Would they have had a wider choice had they been in school longer even against their will? Would they have been better human beings? Would they have a better standard of life than what they now have? I can say it is open to debate and they should have stayed in school but in my heart my answer is a definite 'no". I still cannot bring myself to employ anyone less than 18 but I could perhaps try giving someone a chance at a better life by employing one like aunty.
Another area which is not just black and white. What is your take on this?

Just the other day I dedicated one whole post to the resident terrorist in our house. Two evenings ago she broke a nice torch and was in the process of swallowing the contents of the battery when we managed to catch her and make her spit out what was still in the mouth. But obviously she had swallowed some which she spent the next day throwing up.Trouble is that she thinks that if anything can go into her mouth, it should!

We have experience with about 4 dogs now and the only other dog who was equally out of control was also called Munni. In our family, we have the tradition of naming children after people in the family and society who have been a good example, in the hope that these kids will also live up to the name.
After all, there are many people who believe that a child's name is the most important decision affecting her/his personality and future prospects.For example there are these people who say:"A balanced baby name will create intelligent mental qualities such as being expressive, happy, generous, outgoing, giving, responsible, reliable, stable, intellectual, and peaceful - to name just a few." Imagine what I could have achieved if only my parents had the sense to call me Sonia Gandhi or Sunita Williams or Indira Nooyi? It is all their fault that I am a mere Usha sitting and writing useless blogs while I ought to be running countries or corporates or floating in space. hmf..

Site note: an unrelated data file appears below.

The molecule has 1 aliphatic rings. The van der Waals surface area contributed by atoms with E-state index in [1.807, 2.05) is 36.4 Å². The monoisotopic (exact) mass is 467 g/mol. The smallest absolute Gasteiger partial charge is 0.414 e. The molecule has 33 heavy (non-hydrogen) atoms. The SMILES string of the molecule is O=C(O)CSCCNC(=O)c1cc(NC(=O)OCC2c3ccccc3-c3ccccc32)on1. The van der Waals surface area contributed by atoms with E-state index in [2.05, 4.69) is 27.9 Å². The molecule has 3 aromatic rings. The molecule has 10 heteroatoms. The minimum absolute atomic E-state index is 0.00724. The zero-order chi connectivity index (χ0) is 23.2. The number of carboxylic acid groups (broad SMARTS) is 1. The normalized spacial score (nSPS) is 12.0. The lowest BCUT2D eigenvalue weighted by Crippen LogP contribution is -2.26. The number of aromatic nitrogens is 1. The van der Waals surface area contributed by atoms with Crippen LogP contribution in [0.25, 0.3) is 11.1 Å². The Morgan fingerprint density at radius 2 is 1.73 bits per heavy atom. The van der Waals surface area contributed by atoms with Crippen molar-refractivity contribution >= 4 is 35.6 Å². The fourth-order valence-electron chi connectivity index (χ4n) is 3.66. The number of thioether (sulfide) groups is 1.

Applying the same (il)logic, we wondered if a change of name might help. But then there are problems: having got used to her name by now, it is possible that she may not respond to a new name like lolita ( remember the demure, sweet tempered, patient and obedient girl from "parineeta"?) And lalita is the name of my sister and I have no intention of facing her rage. So Siddharth declared that we should call her "Not Munni".This is not new to us as we already have a "not Unni" in our lives.

This is how it happened. Siddhartha was about 5 or 6 then.We knew that appu nair, our friend who lived a street away from us, had a cook whom he referred to in conversations as Unni. Many times we had seen a person emerging from appu nair's house on a bicycle and we had concluded he was Unni. He always smiled at us while passing by our house. on a onam day, appu insisted we join him for lunch. Imagine our shock when he called out for Unni and the guy who emerged from the Kitchen was someone totally different. Not the one we had assumed to be Unni. So who was he, the smiling cyclist? We asked appu and he was not sure so he said "not Unni." So six year old siddhu started calling him "notunni" and we began to enjoy it so much we did not bother to find out his name.For instance he would say "Notunni gave me a ride on the bicycle today", "notunni was riding with a big jackfruit" and it worked just fine and I knew exactly who this man was. This has become such an inside joke that if we know the name of one of the two brothers in a house we promptly name the other NOtX as in Sachin and Notsachin.